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The effect of fauna passages and landscape characteristics on barrier mitigation success
KTH, School of Architecture and the Built Environment (ABE), Sustainable development, Environmental science and Engineering, Land and Water Resources Engineering. (Environmental Management and Assessment)
Swedish University of Agricultural Sciences.
KTH, School of Architecture and the Built Environment (ABE), Sustainable development, Environmental science and Engineering, Land and Water Resources Engineering. (Environmental Management and Assessment)ORCID iD: 0000-0002-1640-8946
2017 (English)In: Ecological Engineering: The Journal of Ecotechnology, ISSN 0925-8574, E-ISSN 1872-6992, Vol. 105, p. 211-220Article in journal (Refereed) Published
Abstract [en]

Transport infrastructure can impose significant barriers to movements to many, if not most terrestrial animals. Barrier effects can lead to increased isolation of wildlife populations, which in turn might have demographic effects and even increase genetic differentiation between neighbouring populations. This study attempted to clarify the role of fauna passages and generic landscape patterns for connectivity in fragmented landscapes, and to improve the theoretical basis for future experimental approaches to evaluate the effectiveness of barrier mitigation strategies. Specifically, the issue of whether it would be more effective to construct a single large rather than several small crossing structures (SLOSS) was addressed by this study. Three hypotheses were formulated on the relationship between habitat connectivity, as a prerequisite for genetic exchange, and habitat aggregation and contrast between habitat types. Random landscapes with different combinations of aggregation, contrast and number and size of fauna passages were created in a GIS. Connectivity was then quantified as a function of movement resistance using circuit theory and related methods, and measurements from the random landscapes were statistically analysed. The results indicate that in any landscape, it would be more effective to construct several small fauna passages instead of a single large one to mitigate the effect of a barrier. The level of aggregation appeared to have no influence per se on connectivity, and increasing the level of contrast increased the variance in the results. It is recommended that barrier effect mitigation strategies focus on the location and design of several small fauna passages rather than a single large one. Future research should focus on the development of dispersal and movement models for a set focal species. The effectiveness of increasing fauna passage dimensions above those of crossing structures that are evidently used by the intended species should also need more research.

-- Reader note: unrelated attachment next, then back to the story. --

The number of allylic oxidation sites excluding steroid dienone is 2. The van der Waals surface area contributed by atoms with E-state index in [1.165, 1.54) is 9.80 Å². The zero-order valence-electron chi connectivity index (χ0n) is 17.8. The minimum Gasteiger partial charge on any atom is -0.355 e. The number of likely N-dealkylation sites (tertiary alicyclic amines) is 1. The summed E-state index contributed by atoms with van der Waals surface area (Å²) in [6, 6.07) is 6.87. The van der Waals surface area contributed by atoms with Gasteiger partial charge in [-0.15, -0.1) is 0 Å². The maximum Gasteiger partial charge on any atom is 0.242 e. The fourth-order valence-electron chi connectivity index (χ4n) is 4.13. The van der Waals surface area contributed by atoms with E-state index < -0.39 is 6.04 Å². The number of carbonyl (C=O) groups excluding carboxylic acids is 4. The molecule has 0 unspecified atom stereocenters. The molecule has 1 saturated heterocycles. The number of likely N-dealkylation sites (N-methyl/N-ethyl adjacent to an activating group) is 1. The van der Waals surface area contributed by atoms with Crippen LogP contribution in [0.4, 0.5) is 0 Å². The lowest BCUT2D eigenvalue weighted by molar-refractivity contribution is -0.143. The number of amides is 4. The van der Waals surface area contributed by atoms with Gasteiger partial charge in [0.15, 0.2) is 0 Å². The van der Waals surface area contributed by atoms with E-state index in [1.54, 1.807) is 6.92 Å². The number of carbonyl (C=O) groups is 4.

Place, publisher, year, edition, pages
2017. Vol. 105, p. 211-220
National Category
Environmental Sciences
Research subject
Land and Water Resources Engineering
Identifiers
URN: urn:nbn:se:kth:diva-206172DOI: 10.1016/j.ecoleng.2017.04.059ISI: 000404305300024Scopus ID: 2-s2.0-85019077117OAI: oai:DiVA.org:kth-206172DiVA, id: diva2:1091635
Funder
Swedish Research Council Formas
Note

QCR 20170502

Available from: 2017-04-27 Created: 2017-04-27 Last updated: 2017-08-09Bibliographically approved

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